Akira Beard, Walt Whitman II- watercolor on paper 5.5”x 8.5” (2010)

2headedsnake:

akirabeard.com

Akira Beard, Walt Whitman II- watercolor on paper 5.5”x 8.5” (2010)

(via stunninglyy)


Jun 28

Walt Whitman Appreciation

This summer, I have made it my goal to read both the original and “death-bed” editions of Walt Whitman’s Leaves of Grass in their entirety and to study them deeply. I have done this with only one Whitman poem (arguably Whitman’s most famous), “Song of Myself”. This sublime treatise details the power of Nature, of People, of the American Spirt, of Work, of Suffering, of Joy, and of the Self. It is written in plain, honest language and can be read and understood on different levels by all people. “Song of Myself” transcends history, class, and culture, and speaks on a level more universal and primeval than all of these. Although I have casually read many of the other poems in Leaves of Grass, “Song of Myself” has been the only one I’ve delved into and from which I’ve gained true understanding. 

Last year, as part of a school assignment, I spent about two months with “Song of Myself”, taking it apart and putting it back together in the context of American history and Whitman’s personal narrative, and finally, in the context of my own life and understanding of the world. From that point on, Walt Whitman’s “Song of Myself” became, for me, a kind of sacred text. I gained and continue to gain from “Song of Myself” what people of faith gain from the holy books of their faiths: guidance, comfort, resolve, solace, mystery, visions of the past, present, future. I subscribe to no faith and do not mean to say I have become a disciple of sorts of  Walt Whitman. I mean only to say that I know, from personal experience, that written words (even those which are not divinely inspired) have the power to transform and enrich one’s life. 

Now I wish to expand that transformative experience. In reading the rest of Walt Whitman’s poems the way I read “Song of Myself”, I hope to know more intimately the language Walt Whitman spoke. I wish to understand the conversations Walt Whitman had with the Universe in its own tongue.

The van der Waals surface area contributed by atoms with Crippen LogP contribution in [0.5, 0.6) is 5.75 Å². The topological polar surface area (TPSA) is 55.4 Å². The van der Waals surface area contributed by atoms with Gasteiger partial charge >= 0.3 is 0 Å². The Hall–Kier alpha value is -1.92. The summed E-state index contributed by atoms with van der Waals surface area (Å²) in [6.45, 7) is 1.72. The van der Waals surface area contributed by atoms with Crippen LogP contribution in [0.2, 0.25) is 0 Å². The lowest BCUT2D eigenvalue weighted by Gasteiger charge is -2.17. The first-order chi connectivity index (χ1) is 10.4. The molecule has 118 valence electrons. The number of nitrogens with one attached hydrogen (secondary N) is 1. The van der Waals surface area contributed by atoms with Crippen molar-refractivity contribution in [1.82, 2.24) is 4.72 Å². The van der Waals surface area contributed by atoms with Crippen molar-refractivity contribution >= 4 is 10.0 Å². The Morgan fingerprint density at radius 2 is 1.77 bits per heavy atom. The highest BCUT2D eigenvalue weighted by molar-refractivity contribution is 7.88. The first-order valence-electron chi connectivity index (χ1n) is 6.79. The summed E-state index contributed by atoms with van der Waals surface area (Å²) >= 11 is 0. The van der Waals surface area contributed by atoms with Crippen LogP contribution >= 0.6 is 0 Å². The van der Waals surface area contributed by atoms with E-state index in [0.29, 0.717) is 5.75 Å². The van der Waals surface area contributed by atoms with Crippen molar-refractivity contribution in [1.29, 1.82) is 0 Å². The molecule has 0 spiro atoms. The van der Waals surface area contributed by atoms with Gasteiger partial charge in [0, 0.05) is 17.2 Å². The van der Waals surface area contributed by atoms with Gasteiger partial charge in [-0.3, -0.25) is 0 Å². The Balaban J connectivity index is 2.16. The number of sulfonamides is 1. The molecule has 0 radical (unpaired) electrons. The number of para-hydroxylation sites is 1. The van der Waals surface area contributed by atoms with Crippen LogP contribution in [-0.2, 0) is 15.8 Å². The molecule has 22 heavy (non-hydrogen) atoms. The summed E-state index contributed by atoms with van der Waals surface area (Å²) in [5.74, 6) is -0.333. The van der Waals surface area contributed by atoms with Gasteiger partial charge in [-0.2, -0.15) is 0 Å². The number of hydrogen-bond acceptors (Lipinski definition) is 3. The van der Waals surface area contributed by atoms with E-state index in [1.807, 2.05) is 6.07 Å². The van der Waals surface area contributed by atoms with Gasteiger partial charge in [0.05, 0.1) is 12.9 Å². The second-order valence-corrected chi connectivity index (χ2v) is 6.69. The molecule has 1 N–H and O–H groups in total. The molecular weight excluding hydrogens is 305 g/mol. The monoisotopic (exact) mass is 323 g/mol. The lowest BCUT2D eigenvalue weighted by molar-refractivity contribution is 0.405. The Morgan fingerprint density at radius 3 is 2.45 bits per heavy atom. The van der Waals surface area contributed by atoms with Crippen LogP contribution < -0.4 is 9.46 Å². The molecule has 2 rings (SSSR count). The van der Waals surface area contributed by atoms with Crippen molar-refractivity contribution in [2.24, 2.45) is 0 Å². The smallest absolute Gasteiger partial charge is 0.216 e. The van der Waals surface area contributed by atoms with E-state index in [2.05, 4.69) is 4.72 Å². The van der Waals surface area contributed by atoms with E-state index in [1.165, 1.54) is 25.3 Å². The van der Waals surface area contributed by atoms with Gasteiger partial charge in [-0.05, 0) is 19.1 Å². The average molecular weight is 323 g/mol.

“And you O my soul where you stand,
Surrounded, detached, in measureless oceans of space,
Ceaselessly musing, venturing, throwing, seeking the spheres to connect them,
Till the bridge you will need be form’d, till the ductile anchor hold,
Till the gossamer thread you fling catch somewhere, O my soul.”
Walt Whitman, “A Noiseless Patient Spider”, Leaves of Grass: “Death-bed” Edition

“And that my soul embraces you in this hour, and we affect each other without ever seeing each other, and never perhaps to see each other, is every bit as wonderful.” Walt Whitman, “Who Learns My Lesson Complete”

Jun 17

timetravelingscamp:

O’ Pioneers by Walt Whitman


Jun 8
printed-ink:

from Walt Whitman’s Leaves of Grass

printed-ink:

from Walt Whitman’s Leaves of Grass

(via dualnationality-deactivated2013)


Jun 5

Favorite Snacks of the Great Writers

Pay particular attention to Walt Whitman&#8217;s snack: oysters and meat&#8230;for BREAKFAST!

Favorite Snacks of the Great Writers

Pay particular attention to Walt Whitman’s snack: oysters and meat…for BREAKFAST!

(via nerdhabits)